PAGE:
This summer, Apple is launching its much ballyhooed credit-card, in collaboration with Goldman Sachs. Within a few years, the card could reap as much as $1 billion in annual profits for the tech giant, with little downside risk.
That’s according to new estimates from Wall Street research shop Alliance Bernstein, which analyzed the potential profit prospects of Apple Card and other new business lines against plateauing sales of the iPhone and slowed growth from existing services like iTunes, iCloud, and Apple Care.
Apple Card doesn’t represent the largest revenue opportunity of the recently announced services — that distinction goes to the advertising and TV programs, according to Bernstein — but the card could wind up being some of the easiest cash Apple ends up pocketing.
Here’s how the math breaks down.
The revenue split
There are several ways the fee-free card will make money— primarily via swipe fees and interest payments from customers who carry a balance — and if Apple’s co-brand partnership is in line industry standards, the iPhone maker will take a percentage of the revenues.
Typically, this figure is in the 5% to 10% range, but as Bernstein points out, Apple is a premium brand and Goldman is a newcomer to the credit-card business, so the terms were likely sweeter for the tech company. Apple was also more intimately involved the technology behind the card, which integrates with the iPhone and Apple Wallet.
That notion is further reinforced by the fact that there were several bidders for the Apple Card partnership, and that Citigroup backed out after advanced negotiations over fears the card’s consumer-friendly, anti-fee framework would make it a money loser, according to a report from CNBC.
“The split is likely more in favor of Apple given its relative negotiating leverage over Goldman Sachs,” Bernstein wrote in the research report.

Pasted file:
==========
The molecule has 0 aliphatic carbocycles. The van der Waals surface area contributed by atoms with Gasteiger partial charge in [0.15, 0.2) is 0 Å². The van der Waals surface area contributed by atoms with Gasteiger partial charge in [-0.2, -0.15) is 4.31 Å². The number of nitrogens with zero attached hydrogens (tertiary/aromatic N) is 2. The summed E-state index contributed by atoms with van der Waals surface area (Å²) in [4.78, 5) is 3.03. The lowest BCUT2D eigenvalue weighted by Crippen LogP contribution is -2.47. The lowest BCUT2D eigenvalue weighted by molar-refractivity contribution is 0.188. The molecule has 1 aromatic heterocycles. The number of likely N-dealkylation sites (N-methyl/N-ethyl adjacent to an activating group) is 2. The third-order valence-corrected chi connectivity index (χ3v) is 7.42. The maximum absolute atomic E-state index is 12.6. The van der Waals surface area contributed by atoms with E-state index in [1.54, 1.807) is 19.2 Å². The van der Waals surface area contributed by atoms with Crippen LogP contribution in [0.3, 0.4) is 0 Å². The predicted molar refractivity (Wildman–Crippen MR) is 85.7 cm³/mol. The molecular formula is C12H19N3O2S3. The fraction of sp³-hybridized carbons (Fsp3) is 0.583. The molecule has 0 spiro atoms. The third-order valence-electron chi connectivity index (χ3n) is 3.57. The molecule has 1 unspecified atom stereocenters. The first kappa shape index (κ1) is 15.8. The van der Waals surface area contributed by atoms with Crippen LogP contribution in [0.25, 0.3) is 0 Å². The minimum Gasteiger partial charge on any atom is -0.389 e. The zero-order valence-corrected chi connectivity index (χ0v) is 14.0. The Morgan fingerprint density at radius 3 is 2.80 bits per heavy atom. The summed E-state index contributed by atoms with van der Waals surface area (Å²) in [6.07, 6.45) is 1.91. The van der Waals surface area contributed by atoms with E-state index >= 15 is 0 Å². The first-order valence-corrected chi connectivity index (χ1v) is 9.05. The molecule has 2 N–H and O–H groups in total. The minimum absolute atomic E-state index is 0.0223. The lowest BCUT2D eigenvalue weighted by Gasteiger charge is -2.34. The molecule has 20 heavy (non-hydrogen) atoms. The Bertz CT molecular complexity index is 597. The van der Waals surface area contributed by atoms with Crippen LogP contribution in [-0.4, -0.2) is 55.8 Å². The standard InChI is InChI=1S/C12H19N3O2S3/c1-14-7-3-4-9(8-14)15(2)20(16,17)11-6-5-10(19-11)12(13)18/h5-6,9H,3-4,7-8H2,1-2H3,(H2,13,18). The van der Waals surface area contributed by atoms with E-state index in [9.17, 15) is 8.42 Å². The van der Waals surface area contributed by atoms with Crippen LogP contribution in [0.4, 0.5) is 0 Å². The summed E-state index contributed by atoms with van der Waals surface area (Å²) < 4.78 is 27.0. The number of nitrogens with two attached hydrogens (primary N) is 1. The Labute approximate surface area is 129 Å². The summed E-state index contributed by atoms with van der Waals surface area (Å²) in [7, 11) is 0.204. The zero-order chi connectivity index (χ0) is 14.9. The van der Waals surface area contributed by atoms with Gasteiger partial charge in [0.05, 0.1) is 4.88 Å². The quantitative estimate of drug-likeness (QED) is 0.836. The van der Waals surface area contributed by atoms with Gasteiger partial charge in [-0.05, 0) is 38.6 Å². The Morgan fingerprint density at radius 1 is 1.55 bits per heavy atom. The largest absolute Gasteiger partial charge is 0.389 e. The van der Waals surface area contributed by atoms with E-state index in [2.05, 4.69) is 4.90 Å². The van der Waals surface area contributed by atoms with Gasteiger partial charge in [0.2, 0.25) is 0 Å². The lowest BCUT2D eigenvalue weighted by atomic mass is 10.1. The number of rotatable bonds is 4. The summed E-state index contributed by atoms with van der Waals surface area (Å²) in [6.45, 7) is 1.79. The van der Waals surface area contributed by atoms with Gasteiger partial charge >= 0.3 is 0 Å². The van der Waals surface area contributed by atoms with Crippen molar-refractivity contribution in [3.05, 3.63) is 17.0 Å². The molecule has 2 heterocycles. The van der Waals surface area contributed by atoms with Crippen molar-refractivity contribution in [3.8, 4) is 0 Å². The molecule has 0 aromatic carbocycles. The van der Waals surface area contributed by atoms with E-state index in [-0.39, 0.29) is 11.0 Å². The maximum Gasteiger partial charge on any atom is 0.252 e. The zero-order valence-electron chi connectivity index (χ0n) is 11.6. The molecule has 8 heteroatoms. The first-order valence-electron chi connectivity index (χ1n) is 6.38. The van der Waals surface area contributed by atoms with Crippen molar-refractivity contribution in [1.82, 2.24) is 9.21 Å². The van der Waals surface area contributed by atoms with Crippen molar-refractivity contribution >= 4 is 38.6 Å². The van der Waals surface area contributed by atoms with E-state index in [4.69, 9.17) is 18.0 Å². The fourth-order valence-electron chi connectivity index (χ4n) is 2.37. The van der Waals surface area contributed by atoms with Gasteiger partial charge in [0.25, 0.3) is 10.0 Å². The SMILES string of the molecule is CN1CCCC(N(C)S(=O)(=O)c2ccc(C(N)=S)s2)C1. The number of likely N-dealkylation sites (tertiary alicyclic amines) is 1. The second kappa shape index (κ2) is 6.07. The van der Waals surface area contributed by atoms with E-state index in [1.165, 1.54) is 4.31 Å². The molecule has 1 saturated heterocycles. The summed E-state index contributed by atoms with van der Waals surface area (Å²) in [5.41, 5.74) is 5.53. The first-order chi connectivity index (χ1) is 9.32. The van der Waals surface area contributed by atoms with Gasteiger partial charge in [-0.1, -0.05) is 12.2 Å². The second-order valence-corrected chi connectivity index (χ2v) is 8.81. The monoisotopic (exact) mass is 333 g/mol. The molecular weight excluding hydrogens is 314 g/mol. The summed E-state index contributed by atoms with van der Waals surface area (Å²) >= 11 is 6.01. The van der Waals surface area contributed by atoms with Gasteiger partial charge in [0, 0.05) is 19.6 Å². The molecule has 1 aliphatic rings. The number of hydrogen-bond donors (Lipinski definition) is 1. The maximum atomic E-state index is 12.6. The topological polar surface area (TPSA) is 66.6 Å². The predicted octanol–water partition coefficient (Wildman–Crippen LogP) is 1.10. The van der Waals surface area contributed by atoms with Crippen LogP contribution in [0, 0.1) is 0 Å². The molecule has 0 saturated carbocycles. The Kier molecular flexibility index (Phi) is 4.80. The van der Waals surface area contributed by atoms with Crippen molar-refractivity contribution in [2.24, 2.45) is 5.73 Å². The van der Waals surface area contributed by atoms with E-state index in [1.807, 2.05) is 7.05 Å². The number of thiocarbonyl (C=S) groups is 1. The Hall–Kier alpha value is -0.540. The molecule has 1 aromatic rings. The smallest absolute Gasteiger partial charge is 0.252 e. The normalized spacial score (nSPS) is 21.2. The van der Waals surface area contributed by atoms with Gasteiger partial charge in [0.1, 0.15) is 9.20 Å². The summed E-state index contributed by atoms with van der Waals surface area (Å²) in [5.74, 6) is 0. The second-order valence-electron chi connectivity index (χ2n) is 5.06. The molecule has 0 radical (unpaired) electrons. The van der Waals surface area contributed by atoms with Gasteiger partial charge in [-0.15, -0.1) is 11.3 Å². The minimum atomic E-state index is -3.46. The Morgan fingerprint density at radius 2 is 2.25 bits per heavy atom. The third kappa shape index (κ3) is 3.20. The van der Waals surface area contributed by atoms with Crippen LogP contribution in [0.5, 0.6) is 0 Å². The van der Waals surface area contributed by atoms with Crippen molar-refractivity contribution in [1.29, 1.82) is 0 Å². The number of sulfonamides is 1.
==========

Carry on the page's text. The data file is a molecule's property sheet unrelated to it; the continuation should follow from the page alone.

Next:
But how much revenue can the card generate? Bernstein notes that the two largest rewards cards today, the Chase Sapphire Reserve and the Amex Platinum, each likely earn in excess of $4 billion in annual revenue.
The analysts think it’s plausible for the Apple Card to match this over time, though they’re aware that doing so for a brand-new card “is obviously a high hurdle.”
Millions of iPhone users and unmatched brand cachet give Apple an edge
What the Apple Card has going for it, Bernstein notes, is seamless integration via the iPhone and thus a massive cache of easy-to-reach customers, as well as “brand cachet” among those customers that “is obviously unmatched.”
Bernstein estimates there will be roughly 935 million installed iPhones in circulation worldwide by the end of 2019.
Much of that user base is outside the US — only 42% of Apple’s revenues came from the Americas region in 2018, according to financial filings — and the credit card will only be available in the US to start with. But the US alone still represents vast and wealthy group of customers.
Moreover, the instant cash-back feature along with a competitive 2% cash-back rate for digital purchases should make it popular with low- to middle-income customers.
If adoption is strong, the card could make Apple as much as $1 billion annually within the next three to five years, but Bernstein thinks “hundreds of millions” is a more likely scenario.
“This revenue should be almost pure profit to Apple.”
Even if Apple takes 20% of the revenues — double the high end of the traditional co-brand range — that’s $800 million a year if the card matches the success of the Sapphire Reserve and the Amex Platinum.
By comparison, Amazon’s co-brand credit cards likely earn the firm $500 million to $1 billion annually, Bernstein estimated.
But the kicker for Apple is this revenue stream comes with with very little work or risk going forward.
Goldman Sachs is essentially paying Apple for access and marketing to its lucrative customer base. The bank will do all the work of operating the credit-card — assessing and managing credit exposure, dealing with angry or confused customers, and collecting bills from delinquent cardholders.
“This revenue should be almost pure profit to Apple, as Goldman Sachs bears all of the operational and credit risk for the program,” Bernstein wrote in the note.